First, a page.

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Thread: Dilution & Replacement: CYA vs Sodium

  1. Back To Top    #1

    Join Date
    May 2014
    Bakersfield, CA

    Dilution & Replacement: CYA vs Sodium

    Forgive me if this is addressed elsewhere, my searches regarding sodium all came up with posts about SWG pools. This is a two-part question:

    1. I'm going to be out of town for two weeks, and I'm going to have to revert to trichlor tabs for the sake of the person who will be taking care of the house while I'm gone. I've been running numbers on Poolmath, and i'd love it if someone could double check my math: it seems I should expect the CYA in my 22k gallon pool to rise 1.5 ppm for every 8 oz trichlor tablet they add. That means that for every tablet that's added to my pool, I'll need to replace 440 gallons of water in my pool when I get back if I want to stay around my current CYA level. Does that sound correct?

    2. That got me thinking about all the bleach I dump in my pool. Wouldn't 8.25% sodium hypochlorite add salt to my pool every time I use it? How do I measure the salinity of my pool, and at what levels should I be worried about replacing water?
    22k gal, IG Plaster, Hayward Pro Series Sand Filter (Mdl S244FT), Hayward Super II 1.5HP 2-Speed Pump (Mdl SP3010EEAZ), Hayward/Poolvergnuegen "The Pool Cleaner 2x" Suction Side Pool Vacuum, Build Date Unknown (Possibly 1969?)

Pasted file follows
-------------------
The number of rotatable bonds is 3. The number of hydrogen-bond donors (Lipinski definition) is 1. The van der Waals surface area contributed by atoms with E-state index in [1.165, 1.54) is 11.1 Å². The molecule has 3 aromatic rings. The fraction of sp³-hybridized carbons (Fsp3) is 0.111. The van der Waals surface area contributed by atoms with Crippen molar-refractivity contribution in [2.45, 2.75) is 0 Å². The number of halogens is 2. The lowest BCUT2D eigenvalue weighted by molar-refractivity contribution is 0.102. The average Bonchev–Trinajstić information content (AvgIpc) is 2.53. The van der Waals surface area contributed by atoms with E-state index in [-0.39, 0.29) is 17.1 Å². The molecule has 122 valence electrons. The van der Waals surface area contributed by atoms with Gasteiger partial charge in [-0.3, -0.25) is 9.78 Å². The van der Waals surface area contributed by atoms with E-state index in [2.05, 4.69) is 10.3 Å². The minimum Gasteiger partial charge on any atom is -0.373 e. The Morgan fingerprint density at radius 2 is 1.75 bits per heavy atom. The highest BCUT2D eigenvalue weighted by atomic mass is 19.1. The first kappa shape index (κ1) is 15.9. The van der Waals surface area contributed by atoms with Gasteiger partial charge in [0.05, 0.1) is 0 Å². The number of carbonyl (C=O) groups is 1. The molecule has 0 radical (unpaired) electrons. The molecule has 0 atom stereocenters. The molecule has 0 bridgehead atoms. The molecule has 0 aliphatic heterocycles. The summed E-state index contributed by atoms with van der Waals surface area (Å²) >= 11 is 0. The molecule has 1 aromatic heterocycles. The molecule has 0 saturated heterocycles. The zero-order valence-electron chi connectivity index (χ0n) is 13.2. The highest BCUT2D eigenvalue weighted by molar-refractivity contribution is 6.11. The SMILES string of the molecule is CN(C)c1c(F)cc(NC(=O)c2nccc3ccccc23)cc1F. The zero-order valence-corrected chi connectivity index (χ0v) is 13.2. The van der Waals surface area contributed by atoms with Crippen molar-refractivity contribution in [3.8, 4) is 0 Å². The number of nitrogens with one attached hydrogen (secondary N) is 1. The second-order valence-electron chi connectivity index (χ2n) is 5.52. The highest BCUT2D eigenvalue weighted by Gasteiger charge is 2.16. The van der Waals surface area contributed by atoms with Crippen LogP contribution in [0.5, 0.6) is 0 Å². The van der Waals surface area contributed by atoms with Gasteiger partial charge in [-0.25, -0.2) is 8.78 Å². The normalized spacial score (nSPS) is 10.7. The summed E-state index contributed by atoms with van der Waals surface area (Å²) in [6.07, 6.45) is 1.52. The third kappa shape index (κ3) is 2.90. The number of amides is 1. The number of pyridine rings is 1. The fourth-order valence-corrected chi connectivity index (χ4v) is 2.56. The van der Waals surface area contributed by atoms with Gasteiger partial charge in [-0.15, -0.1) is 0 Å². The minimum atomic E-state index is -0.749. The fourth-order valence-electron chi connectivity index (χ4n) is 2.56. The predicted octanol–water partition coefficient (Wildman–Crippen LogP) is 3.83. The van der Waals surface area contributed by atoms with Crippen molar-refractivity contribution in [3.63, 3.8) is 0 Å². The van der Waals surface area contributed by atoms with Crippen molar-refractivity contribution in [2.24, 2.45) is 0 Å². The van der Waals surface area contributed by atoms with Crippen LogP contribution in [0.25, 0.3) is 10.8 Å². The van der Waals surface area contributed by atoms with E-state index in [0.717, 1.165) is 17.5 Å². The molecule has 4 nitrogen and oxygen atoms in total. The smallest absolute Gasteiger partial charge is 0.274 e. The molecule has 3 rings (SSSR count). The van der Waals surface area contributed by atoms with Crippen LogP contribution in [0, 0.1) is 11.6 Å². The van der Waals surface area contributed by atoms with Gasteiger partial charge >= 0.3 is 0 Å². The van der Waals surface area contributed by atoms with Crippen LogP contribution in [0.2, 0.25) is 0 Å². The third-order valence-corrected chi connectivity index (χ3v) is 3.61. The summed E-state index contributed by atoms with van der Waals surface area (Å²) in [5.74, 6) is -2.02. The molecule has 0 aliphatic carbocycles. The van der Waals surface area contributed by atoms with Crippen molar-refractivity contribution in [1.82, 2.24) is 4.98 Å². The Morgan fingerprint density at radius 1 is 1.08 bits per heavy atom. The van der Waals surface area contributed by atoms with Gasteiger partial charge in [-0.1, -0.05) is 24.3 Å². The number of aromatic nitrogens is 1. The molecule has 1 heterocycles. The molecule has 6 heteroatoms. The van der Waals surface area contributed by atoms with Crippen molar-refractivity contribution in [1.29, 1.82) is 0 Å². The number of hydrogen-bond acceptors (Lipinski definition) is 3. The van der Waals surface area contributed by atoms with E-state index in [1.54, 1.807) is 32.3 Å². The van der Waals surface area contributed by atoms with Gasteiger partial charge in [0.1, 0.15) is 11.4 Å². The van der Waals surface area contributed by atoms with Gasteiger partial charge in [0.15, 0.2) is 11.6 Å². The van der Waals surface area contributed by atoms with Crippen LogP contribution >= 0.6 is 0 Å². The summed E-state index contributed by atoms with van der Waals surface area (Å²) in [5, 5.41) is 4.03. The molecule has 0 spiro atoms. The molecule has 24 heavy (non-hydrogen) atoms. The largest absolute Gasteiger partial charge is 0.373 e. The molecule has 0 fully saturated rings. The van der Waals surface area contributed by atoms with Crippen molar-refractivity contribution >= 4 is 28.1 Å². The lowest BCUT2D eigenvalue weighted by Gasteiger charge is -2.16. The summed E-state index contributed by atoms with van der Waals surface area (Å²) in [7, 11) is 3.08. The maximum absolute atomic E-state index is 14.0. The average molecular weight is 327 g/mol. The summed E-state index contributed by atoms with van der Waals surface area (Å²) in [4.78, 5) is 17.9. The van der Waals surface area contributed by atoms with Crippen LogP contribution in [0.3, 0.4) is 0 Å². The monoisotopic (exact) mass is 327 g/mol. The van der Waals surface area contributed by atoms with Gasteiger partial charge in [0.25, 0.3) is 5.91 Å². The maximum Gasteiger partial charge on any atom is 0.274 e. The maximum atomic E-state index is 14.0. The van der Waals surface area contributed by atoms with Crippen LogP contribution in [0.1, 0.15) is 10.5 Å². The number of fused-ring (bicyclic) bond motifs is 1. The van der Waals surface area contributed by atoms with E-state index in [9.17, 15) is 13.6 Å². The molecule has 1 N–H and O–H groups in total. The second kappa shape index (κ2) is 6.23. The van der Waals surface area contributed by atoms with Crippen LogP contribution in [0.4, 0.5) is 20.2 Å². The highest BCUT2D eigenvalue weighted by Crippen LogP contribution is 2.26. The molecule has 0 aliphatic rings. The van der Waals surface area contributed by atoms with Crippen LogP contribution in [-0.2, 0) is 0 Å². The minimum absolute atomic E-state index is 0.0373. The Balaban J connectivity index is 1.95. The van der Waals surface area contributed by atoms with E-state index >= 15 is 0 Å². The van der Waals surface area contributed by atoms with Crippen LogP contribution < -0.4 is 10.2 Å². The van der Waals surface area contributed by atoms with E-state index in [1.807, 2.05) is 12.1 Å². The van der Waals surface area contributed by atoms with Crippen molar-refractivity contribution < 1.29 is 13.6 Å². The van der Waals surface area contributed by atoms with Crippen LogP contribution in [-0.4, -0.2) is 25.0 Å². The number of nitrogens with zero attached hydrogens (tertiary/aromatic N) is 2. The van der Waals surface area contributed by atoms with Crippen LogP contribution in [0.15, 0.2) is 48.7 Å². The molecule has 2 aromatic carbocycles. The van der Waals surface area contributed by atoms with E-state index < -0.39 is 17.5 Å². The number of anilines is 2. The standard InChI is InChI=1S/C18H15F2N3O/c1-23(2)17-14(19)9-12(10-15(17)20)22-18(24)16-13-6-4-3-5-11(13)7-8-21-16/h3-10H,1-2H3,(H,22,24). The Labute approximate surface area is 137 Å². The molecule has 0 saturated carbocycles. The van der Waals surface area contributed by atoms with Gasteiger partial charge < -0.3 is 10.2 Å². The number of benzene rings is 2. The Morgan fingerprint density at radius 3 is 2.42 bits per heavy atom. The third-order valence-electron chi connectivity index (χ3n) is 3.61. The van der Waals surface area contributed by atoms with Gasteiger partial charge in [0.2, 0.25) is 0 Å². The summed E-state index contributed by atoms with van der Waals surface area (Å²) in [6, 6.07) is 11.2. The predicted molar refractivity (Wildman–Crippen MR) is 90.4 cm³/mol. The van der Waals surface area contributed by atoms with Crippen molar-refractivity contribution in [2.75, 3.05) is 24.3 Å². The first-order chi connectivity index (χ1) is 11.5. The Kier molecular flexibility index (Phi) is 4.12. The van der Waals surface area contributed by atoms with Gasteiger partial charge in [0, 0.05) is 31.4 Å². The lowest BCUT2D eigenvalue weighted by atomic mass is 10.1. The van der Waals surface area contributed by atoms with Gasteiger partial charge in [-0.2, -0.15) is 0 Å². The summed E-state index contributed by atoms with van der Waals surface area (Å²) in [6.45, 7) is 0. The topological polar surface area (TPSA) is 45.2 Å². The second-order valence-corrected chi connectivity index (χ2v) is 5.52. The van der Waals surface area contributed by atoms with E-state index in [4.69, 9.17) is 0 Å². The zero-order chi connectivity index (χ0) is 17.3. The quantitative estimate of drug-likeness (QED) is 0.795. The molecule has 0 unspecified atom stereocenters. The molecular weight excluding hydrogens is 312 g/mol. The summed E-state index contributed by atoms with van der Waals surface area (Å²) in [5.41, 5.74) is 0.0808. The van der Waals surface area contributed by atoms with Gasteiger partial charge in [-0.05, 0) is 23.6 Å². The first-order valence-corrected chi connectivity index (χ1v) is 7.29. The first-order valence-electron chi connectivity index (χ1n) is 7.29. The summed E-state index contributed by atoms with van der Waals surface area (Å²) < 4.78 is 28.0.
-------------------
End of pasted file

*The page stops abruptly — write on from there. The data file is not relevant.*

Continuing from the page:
2. Back To Top    #2

    Join Date
    Mar 2007
    San Rafael, CA USA

    Re: Dilution & Replacement: CYA vs Sodium

    Your numbers are correct if you currently have 75 ppm CYA and want to maintain it. That's from 1.5/(440/22000) = 75.

    Sodium hypochlorite does add salt to the pool as does any source of chlorine (Trichlor does as well) because when chlorine is used/consumed it becomes chloride salt. For every 10 ppm FC added by chlorinating liquid or bleach, it also increases salt (after chlorine consumption) by 17 ppm. However, salt is rather innocuous and it takes very high levels before it would become any sort of issue.

    So normally you would use winter rain overflow to dilute your pool water annually and that should be enough to keep the salt level in check. It might get up to 1500 ppm or so though it depends on the amount of rain or other dilution you get. Looks like Bakersfield only gets 6.45" per year so in a pool with average 4.5' depth that would only be a 12% dilution. You have a sand filter so backwashing that regularly dilutes the water somewhat as well. If you had 2 ppm FC per day, then over 6 months that would be around 600 ppm salt so a 12% dilution would not be enough as the long-term steady-state would be around 5000 ppm salt. With 100 gallons of backwashing per week, then by itself that would be a long-term steady-state of again over 5000 ppm salt so it would take both combined to get down to 2500 ppm long-term.

    You can see how even though the rate of CYA buildup is less than that of salt, a CYA of 100 or more is a problem whereas with salt you don't even start to think about it until it's at least 2000 or more and even then 3000 is the usual level of saltwater chlorine generator pools in the U.S. CH buildup from Cal-Hypo is in between because normal CH levels are in the 300-400 ppm range. So use of chlorinating liquid or bleach requires the least amount of water dilution, but it still requires some.
    16,000 gallon outdoor in-ground 16'x32' plaster pool; Pentair Intelliflo VF pump; Pentair IntelliTouch i9+3s control system; Jandy CL-340 square foot cartridge filter
    12 Fafco solar panels; Purex Triton PowerMax 250 natural gas heater (200,000 BTU/hr output); automatic electric pool safety cover; 4-wheel pressure-side "The Pool Cleaner"

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